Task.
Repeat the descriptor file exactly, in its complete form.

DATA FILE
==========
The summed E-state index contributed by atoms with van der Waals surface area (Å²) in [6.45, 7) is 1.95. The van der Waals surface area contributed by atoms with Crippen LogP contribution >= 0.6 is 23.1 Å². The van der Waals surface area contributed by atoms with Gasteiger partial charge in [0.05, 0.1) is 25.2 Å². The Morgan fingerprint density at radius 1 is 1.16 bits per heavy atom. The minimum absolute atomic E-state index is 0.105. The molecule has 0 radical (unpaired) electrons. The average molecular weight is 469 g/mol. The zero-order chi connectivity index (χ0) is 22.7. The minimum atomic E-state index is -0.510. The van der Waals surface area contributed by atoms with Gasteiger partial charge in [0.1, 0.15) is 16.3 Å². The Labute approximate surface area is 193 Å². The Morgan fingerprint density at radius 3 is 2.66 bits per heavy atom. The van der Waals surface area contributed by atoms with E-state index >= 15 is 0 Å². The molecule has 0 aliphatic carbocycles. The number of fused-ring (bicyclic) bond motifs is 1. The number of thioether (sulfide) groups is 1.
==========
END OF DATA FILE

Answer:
The summed E-state index contributed by atoms with van der Waals surface area (Å²) in [6.45, 7) is 1.95. The van der Waals surface area contributed by atoms with Crippen LogP contribution >= 0.6 is 23.1 Å². The van der Waals surface area contributed by atoms with Gasteiger partial charge in [0.05, 0.1) is 25.2 Å². The Morgan fingerprint density at radius 1 is 1.16 bits per heavy atom. The minimum absolute atomic E-state index is 0.105. The molecule has 0 radical (unpaired) electrons. The average molecular weight is 469 g/mol. The zero-order chi connectivity index (χ0) is 22.7. The minimum atomic E-state index is -0.510. The van der Waals surface area contributed by atoms with Gasteiger partial charge in [0.1, 0.15) is 16.3 Å². The Labute approximate surface area is 193 Å². The Morgan fingerprint density at radius 3 is 2.66 bits per heavy atom. The van der Waals surface area contributed by atoms with E-state index >= 15 is 0 Å². The molecule has 0 aliphatic carbocycles. The number of fused-ring (bicyclic) bond motifs is 1. The number of thioether (sulfide) groups is 1.